Fakarava is a coral atoll located in the Tuamotu Archipelago of French Polynesia in the South Pacific, approximately 450 km north of Tahiti. It is known for its rich marine life, including a diverse range of fish and coral species. We were fortunate to visit for a day in March 2023 while we traveled on Holland America’s Koningsdam.
Fakarava is the second-largest atoll in French Polynesia because the lagoon in the centre of the atoll has an area of approximately 600 km2. But the atoll itself is just a narrow strip of land that surrounds the lagoon and is barely 42 km2. In some places, the width is just a few hundred metres. You can look in one direction and see the calm waters of the lagoon; turn 180 degrees and you’ll see the Pacific Ocean. The island has a population of approximately 1,600 of which about half live in the main village of Rotoava.
The Koningsdam sailed into the Fakarava lagoon through the Passé Garuae, the larger and deeper of the two entrances. However, once in, the lagoon rapidly becomes very shallow (with a maximum depth of around 30 meters in some areas), so the only way to get to land is via the ship’s tender boats. We arrived in Roatava around 10 AM.
Fakarava is a popular destination for scuba diving and snorkeling enthusiasts due to its clear waters and abundant marine life. The coral reef here is a UNESCO Biosphere Reserve, and home to over 700 species of fish, as well as a variety of coral and other marine life.. We had originally hoped to take a dive boat over to one of several prime snorkeling spots. However, a community this small is not equipped to handle an influx of people from a ship this size, and even though we tried to make a reservation about a month in advance, we were already too late. Nothing was available! So instead, we decided to make electric bike reservations to cycle north and west from the village of Roatava, towards Passé Garuae at PK 10.5, a distance of about 10.5 km. In French Polynesia, Point Kilométrique or PK is a system used to measure distances on roads and highways, similar to mile markers in the United States. Each “PK” represents a kilometer of distance traveled along the road.
As we came off the tenders, we were greeted by villagers with flowers, a tent with several tables displaying local hand-made crafts, and a separate tent offering both electric and regular bikes for rent. Reserving bikes in advance was a very good idea as only three electric bikes remained under the tent, there only because they had been set aside for us. Alas, Merge and her friend Pam are short, and even at the lowest seat level, the bikes were too big for them! And unfortunately, it was too late to switch to regular bikes as the last ones had been rented out just minutes before we got there!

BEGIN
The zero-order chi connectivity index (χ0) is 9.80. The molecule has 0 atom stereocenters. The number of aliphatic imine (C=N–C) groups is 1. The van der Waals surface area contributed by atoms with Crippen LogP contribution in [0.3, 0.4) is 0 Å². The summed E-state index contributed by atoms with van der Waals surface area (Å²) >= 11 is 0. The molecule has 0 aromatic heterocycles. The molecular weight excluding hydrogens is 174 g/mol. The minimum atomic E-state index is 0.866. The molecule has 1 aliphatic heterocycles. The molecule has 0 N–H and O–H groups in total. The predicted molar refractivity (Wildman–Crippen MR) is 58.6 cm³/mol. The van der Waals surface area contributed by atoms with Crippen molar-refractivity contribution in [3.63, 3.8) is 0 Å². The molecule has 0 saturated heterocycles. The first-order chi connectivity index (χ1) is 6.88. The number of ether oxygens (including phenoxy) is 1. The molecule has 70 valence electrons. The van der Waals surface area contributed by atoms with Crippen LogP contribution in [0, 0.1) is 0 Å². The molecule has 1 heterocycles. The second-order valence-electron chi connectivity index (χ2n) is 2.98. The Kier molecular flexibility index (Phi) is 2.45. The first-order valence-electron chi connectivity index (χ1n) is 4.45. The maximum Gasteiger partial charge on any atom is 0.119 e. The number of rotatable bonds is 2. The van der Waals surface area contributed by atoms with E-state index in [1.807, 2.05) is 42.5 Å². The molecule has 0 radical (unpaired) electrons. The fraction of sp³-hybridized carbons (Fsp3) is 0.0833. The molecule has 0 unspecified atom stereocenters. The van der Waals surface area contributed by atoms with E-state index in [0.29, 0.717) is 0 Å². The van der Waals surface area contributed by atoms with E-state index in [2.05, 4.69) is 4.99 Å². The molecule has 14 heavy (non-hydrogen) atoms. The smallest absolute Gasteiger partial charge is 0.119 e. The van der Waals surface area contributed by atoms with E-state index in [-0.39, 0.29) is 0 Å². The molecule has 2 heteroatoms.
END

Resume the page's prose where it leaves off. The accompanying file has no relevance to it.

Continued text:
So we had to go to Plan B. But there wasn’t really a Plan B. There are no taxis on Fakarava, nor is there a bus service. Our objective was to get to Plage du PK 9, a stunning “secret” beach at Point Kilométrique 9. Roatava was PK 0, so we had to find a way to travel the 9 km from Roatava to this beach. Walking seemed to be the only option now but it was a hot sunny day, and we weren’t thrilled about the idea.
Not quite ready to give up, we wandered over to the central village area where we saw an old pickup truck parked under a large shady tree. Several villagers were also sitting around and chatting. One of them was James, the owner of the truck. Turns out that James was waiting for his wife who was running one of the small craft stalls featuring hand-made crafts. She had their baby with her, but James was watching the two older kids. We negotiated back and forth with James until we persuaded him (for a very reasonable fee) to drive us to Plage du PK 9, and then to pick us up two hours later to bring us back to the pier. James’ two older children jumped into the cab with him, and the three of us climbed into the back, using our towels as seat cushions.
As you head north and west from Roatava, the airport is 4 km away at, you guessed it, PK 4. The first stretch of road is well-paved. Apparently former French president Jacques Chirac was scheduled to visit Fakarava at some point in the early 2000’s so the atoll was given the money to pave the road from the airport south to Roatava and further. Chirac never did make the trip, and the road remains as a fortunate reminder. But once you get past the airport and start heading further west, it’s just a jarring dirt track with potholes that get bigger every time it rains. Full props to James — he drove carefully, trying to avoid the ruts as much as he could, so that our ride, though very bumpy, was relatively comfortable.
Plage PK 9 is a gem!! The shoreline is a narrow and mellow expanse of white coral sand, adorned with palm trees and caressed by the sparkling turquoise waves of the lagoon. Perfect for swimming, or just lounging on the beach, the water is endlessly shallow. If you walk out about 200 m, there is also some decent snorkeling. For almost an hour, we were the only three people on this beach, until a few other cruise ship passengers started arriving on their rental bicycles. At no time was there more than about six people in total though!!
About two hours later, James and kids returned with his truck. We piled in and made our way back to Roatava and to the tender back to ship. Another perfect day in the South Pacific!